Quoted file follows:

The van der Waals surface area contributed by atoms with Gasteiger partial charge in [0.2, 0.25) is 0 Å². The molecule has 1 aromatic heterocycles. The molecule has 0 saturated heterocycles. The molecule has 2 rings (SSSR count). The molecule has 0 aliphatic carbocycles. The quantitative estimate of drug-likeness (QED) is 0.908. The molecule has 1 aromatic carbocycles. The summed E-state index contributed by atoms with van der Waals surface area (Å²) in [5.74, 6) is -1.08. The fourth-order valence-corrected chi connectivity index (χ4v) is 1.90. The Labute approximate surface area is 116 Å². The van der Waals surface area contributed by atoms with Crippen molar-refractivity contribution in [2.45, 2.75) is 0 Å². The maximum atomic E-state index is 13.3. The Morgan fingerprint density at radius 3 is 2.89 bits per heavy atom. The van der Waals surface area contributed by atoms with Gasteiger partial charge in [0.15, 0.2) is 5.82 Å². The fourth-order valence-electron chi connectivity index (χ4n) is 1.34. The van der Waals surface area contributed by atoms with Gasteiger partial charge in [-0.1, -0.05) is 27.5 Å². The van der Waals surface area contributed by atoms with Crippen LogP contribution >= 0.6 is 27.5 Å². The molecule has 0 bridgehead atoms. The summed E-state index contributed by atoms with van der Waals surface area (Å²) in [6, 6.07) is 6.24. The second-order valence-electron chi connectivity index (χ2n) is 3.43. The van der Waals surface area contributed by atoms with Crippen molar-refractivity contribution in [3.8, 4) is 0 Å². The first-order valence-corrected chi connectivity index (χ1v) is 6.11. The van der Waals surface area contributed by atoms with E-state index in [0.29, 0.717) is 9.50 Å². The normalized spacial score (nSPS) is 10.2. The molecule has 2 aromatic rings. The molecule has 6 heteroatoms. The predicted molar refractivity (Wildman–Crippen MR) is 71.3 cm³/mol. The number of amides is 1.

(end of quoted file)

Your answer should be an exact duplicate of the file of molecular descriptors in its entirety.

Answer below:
The van der Waals surface area contributed by atoms with Gasteiger partial charge in [0.2, 0.25) is 0 Å². The molecule has 1 aromatic heterocycles. The molecule has 0 saturated heterocycles. The molecule has 2 rings (SSSR count). The molecule has 0 aliphatic carbocycles. The quantitative estimate of drug-likeness (QED) is 0.908. The molecule has 1 aromatic carbocycles. The summed E-state index contributed by atoms with van der Waals surface area (Å²) in [5.74, 6) is -1.08. The fourth-order valence-corrected chi connectivity index (χ4v) is 1.90. The Labute approximate surface area is 116 Å². The van der Waals surface area contributed by atoms with Crippen molar-refractivity contribution in [2.45, 2.75) is 0 Å². The maximum atomic E-state index is 13.3. The Morgan fingerprint density at radius 3 is 2.89 bits per heavy atom. The van der Waals surface area contributed by atoms with Gasteiger partial charge in [0.15, 0.2) is 5.82 Å². The fourth-order valence-electron chi connectivity index (χ4n) is 1.34. The van der Waals surface area contributed by atoms with Gasteiger partial charge in [-0.1, -0.05) is 27.5 Å². The van der Waals surface area contributed by atoms with Crippen LogP contribution >= 0.6 is 27.5 Å². The molecule has 0 bridgehead atoms. The summed E-state index contributed by atoms with van der Waals surface area (Å²) in [6, 6.07) is 6.24. The second-order valence-electron chi connectivity index (χ2n) is 3.43. The van der Waals surface area contributed by atoms with Crippen molar-refractivity contribution in [3.8, 4) is 0 Å². The first-order valence-corrected chi connectivity index (χ1v) is 6.11. The van der Waals surface area contributed by atoms with E-state index in [0.29, 0.717) is 9.50 Å². The normalized spacial score (nSPS) is 10.2. The molecule has 2 aromatic rings. The molecule has 6 heteroatoms. The predicted molar refractivity (Wildman–Crippen MR) is 71.3 cm³/mol. The number of amides is 1.